Wide Bay MP: no sympathy for banks under fire for betrayals
LATE last year, as a first-term backbench member of the Federal Government, I publicly stated I'd vote against Government policy to bring about a Royal Commission into the big banks and financial services sector.
This was after much consideration and discussion with my Nationals colleagues George Christensen MP, Senators John "Wacka” Williams and Barry O'Sullivan, who had drafted a bill to be introduced into the Senate.
Mine was the one vote needed to get the Royal Commission over the line in the House of Representatives.
Miraculously, only a week or so after I made this call, the banks themselves asked the Government to establish a Royal Commission into their own practices.
From this unusual alignment of the stars the Royal Commission into Misconduct in the Banking, Superannuation and Financial Services Industry was born.
Rightly, from the moment I indicated my intention to support a Royal Commission, from the top down, I was asked to explain why.
Our major financial institutions hold a highly privileged and trusted position in our economy.
When things get dicey, the majors banks are covered by a guarantee scheme that, in the event the institution fails, the Government will stump up your hard earned tax dollars to cover deposits.
This alone demands a moral, ethical and social duty to maintain the highest standards.
Add to this that many financial institutions operate under a framework of self reporting their breaches to the regulator, a trust betrayed by AMP and exposed during the royal commission.
This is all before we start considering the plethora of examples of misconduct and criminality by financial institutions including forgery, fake emails, unauthorised withdrawals, knowingly charging dead people for services, serious conflicts of interest, and then there's the mother of all money laundering scandals committed by the Commonwealth Bank.
It was exposed by the Australian Transaction Reports and Analysis Centre for more than 53,000 breaches of anti-money laundering and counter terrorism financing laws.
Even after CBA was made aware of these events it still failed in its duty to manage the risks, opening the door for drug dealers and terrorists to open and transact accounts.
If a truck driver, publican, post office, news agent, builder, health practitioner or just about any other business you can think of was exposed for engaging in the sheer volume of breaches relative to their enterprise, they would have their licence cancelled, they'd be disqualified from operating and have the book thrown at them.
It was also obvious that financial penalties imposed on institutions when their disgraceful conduct was proved, were of little deterrents to companies still turning multi-billion dollar profits each year and were more likely seen as an acceptable operating cost.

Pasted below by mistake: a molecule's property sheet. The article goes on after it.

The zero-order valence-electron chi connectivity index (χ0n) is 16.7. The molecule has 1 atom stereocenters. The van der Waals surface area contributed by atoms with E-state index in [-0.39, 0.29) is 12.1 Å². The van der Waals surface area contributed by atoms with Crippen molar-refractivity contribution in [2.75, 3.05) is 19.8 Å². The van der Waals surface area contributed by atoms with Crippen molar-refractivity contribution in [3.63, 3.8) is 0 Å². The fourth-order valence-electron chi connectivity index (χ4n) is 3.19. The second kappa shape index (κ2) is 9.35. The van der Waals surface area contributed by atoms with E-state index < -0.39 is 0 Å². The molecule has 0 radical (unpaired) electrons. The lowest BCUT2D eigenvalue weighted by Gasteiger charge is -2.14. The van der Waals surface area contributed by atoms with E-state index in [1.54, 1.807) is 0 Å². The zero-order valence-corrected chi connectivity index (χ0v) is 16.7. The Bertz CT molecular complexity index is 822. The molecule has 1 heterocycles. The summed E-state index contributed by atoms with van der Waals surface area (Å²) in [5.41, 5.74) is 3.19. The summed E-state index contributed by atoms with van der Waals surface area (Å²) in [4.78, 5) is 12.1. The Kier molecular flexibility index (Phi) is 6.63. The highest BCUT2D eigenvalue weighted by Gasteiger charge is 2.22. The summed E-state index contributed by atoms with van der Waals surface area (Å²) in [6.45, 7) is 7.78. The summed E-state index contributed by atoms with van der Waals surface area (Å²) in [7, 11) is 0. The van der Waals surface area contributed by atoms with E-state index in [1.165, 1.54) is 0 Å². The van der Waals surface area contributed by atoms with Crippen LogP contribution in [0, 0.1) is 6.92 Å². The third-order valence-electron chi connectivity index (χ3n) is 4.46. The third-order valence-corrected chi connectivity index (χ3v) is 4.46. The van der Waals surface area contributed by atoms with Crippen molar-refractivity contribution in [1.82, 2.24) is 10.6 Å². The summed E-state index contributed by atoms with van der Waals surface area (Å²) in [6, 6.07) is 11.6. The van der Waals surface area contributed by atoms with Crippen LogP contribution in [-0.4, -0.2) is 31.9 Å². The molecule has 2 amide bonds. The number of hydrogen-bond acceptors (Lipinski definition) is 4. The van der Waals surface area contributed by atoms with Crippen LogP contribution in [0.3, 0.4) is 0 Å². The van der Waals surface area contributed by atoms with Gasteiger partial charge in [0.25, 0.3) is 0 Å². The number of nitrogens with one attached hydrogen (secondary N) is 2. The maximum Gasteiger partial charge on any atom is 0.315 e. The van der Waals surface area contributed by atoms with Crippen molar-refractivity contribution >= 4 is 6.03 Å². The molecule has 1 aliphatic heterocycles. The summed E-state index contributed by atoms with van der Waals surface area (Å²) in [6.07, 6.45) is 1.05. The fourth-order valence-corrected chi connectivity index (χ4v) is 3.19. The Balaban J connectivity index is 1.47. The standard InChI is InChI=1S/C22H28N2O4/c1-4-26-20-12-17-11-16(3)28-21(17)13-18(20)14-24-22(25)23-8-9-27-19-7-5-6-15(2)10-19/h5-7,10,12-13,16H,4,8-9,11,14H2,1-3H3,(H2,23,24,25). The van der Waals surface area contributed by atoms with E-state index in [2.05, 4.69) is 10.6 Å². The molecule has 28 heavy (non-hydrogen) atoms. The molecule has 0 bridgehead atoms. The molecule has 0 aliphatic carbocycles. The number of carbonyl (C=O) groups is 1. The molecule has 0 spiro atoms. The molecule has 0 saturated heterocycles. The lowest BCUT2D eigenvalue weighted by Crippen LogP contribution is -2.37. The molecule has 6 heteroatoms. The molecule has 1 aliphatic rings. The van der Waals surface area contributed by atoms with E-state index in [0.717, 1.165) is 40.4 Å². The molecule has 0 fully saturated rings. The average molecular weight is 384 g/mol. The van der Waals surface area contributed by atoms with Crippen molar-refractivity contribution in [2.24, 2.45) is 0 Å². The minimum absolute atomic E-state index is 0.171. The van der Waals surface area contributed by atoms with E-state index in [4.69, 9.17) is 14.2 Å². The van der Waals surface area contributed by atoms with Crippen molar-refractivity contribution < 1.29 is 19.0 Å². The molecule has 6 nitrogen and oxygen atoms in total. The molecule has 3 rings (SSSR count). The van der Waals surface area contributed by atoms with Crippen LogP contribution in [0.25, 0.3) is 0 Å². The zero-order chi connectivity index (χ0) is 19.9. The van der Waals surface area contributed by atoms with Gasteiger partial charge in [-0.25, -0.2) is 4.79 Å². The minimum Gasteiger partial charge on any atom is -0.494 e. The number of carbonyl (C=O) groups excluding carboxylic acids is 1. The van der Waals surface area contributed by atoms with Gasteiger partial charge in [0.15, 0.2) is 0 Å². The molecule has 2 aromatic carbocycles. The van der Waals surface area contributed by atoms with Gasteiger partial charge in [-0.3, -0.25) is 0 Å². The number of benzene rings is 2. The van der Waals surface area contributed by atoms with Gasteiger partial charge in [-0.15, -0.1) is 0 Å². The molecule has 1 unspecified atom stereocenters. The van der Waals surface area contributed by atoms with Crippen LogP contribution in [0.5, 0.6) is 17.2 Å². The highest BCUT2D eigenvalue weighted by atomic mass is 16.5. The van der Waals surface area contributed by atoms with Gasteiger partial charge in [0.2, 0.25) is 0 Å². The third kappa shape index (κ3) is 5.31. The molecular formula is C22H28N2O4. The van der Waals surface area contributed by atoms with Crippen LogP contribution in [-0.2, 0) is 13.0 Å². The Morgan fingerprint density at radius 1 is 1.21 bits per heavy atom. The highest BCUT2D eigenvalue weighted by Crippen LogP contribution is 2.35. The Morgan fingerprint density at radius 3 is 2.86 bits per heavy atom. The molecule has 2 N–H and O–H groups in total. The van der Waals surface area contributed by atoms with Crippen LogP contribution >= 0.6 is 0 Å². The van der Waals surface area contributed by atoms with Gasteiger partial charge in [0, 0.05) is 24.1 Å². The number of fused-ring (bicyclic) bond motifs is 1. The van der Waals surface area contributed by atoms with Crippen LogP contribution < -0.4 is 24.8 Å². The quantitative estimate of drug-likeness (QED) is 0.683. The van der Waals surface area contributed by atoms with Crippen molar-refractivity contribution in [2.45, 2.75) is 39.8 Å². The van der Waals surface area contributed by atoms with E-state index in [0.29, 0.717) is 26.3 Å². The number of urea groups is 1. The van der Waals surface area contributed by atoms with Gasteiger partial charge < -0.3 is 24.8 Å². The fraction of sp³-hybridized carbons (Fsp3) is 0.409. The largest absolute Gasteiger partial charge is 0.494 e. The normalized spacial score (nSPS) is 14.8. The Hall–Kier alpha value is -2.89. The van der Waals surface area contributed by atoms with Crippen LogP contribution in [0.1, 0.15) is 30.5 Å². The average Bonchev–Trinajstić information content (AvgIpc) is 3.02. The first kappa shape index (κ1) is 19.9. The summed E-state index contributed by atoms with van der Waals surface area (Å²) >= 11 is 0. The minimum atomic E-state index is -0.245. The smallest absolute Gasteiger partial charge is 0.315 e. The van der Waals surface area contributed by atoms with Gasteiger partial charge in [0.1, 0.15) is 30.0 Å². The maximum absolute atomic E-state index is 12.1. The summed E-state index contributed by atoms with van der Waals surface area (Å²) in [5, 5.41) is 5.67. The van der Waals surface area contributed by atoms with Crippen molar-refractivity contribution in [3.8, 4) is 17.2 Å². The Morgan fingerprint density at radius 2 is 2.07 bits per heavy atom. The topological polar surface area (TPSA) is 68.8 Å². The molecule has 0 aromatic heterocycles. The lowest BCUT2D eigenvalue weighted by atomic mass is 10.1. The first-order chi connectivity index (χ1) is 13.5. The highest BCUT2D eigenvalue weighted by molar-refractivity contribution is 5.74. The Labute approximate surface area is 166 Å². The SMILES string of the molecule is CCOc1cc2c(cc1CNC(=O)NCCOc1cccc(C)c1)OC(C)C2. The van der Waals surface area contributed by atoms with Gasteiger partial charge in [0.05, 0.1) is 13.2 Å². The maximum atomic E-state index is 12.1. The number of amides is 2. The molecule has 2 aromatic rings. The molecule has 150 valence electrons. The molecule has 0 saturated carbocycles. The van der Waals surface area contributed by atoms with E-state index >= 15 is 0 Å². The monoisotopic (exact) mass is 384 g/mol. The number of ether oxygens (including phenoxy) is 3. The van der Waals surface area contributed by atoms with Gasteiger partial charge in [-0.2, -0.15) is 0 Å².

To a former country cop from Kilkivan, this all combined to tell the story of a sector of our economy with systemic cultural problems, and in that regard, now as a Member of the Federal Parliament I was compelled to address the issue without fear or favour.
As a Beyondblue speaker and mental health campaigner, I've also been aware of the issue of insurance discrimination for a long time.
It usually occurs when an insurer denies cover or refuses to pay out a claim on a policy due to an unrelated bout of mental ill health.
Mental Health Australia made a detailed submission to the Royal Commission.
A case of insurance discrimination has been examined in detail by the Royal Commission, involving life insurance giant TAL attempting to deny a claim by a self employed health professional, who had activated an insurance policy due to cervical cancer.
After TAL trawled through the customer's medical history it used an unrelated bout of depression in an attempt to deny cover.
This is a practice that is obviously unethical and has the effect of making those experiencing mental ill healths think twice before getting the early treatment they may need, due to a fear of being a victim of this kind of behaviour.
The banking, financial services and superannuation industry employs more than 400,000 people and the vast bulk of them are good honest Aussies who should be respected and commended for the great job they do.
In my adult life in Gympie, I've dealt extensively with banks and financial service providers including AMP and the Commonwealth Bank and I have experienced service of the highest ethical and professional standards.
But, when you consider that at the same time as mum and dad customers have been getting screwed by the banks, the combined income of the four major bank CEOs last year equalled 337 times the Australian median wage while raking in more than $31 billion in profits, I found it hard to feel sorry for those who were supposed to give an honest and fair deal to their customers and drive an appropriate culture as they squirmed in the Royal Commission hot seat.
- this opinion piece from Mr O'Brien was published in The Courier Mail